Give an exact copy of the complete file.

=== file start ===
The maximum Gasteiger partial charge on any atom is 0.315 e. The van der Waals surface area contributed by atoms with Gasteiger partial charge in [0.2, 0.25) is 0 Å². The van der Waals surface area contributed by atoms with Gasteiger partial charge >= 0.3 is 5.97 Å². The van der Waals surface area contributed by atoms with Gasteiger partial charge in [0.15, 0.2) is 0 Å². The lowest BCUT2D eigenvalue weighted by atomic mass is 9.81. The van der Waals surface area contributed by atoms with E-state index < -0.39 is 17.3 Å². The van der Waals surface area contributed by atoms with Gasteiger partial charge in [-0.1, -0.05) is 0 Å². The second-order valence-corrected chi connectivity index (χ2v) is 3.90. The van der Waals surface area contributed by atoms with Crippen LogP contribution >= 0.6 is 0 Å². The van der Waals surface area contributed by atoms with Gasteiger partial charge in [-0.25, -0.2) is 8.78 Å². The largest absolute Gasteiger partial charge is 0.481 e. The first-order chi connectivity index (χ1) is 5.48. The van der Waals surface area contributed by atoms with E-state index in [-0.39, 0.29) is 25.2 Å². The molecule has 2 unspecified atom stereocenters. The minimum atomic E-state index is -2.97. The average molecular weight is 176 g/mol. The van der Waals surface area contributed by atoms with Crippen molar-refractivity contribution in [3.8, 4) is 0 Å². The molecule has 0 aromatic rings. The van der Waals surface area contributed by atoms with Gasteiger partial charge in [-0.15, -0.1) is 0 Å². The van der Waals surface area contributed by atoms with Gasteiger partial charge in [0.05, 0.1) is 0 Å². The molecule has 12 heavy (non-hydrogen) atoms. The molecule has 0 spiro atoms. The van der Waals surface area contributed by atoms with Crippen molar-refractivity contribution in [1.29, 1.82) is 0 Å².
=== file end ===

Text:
The maximum Gasteiger partial charge on any atom is 0.315 e. The van der Waals surface area contributed by atoms with Gasteiger partial charge in [0.2, 0.25) is 0 Å². The van der Waals surface area contributed by atoms with Gasteiger partial charge >= 0.3 is 5.97 Å². The van der Waals surface area contributed by atoms with Gasteiger partial charge in [0.15, 0.2) is 0 Å². The lowest BCUT2D eigenvalue weighted by atomic mass is 9.81. The van der Waals surface area contributed by atoms with E-state index < -0.39 is 17.3 Å². The van der Waals surface area contributed by atoms with Gasteiger partial charge in [-0.1, -0.05) is 0 Å². The second-order valence-corrected chi connectivity index (χ2v) is 3.90. The van der Waals surface area contributed by atoms with Crippen LogP contribution >= 0.6 is 0 Å². The van der Waals surface area contributed by atoms with Gasteiger partial charge in [-0.25, -0.2) is 8.78 Å². The largest absolute Gasteiger partial charge is 0.481 e. The first-order chi connectivity index (χ1) is 5.48. The van der Waals surface area contributed by atoms with E-state index in [-0.39, 0.29) is 25.2 Å². The molecule has 2 unspecified atom stereocenters. The minimum atomic E-state index is -2.97. The average molecular weight is 176 g/mol. The van der Waals surface area contributed by atoms with Crippen molar-refractivity contribution in [3.8, 4) is 0 Å². The molecule has 0 aromatic rings. The van der Waals surface area contributed by atoms with Gasteiger partial charge in [-0.15, -0.1) is 0 Å². The van der Waals surface area contributed by atoms with Gasteiger partial charge in [0.05, 0.1) is 0 Å². The molecule has 12 heavy (non-hydrogen) atoms. The molecule has 0 spiro atoms. The van der Waals surface area contributed by atoms with Crippen molar-refractivity contribution in [1.29, 1.82) is 0 Å².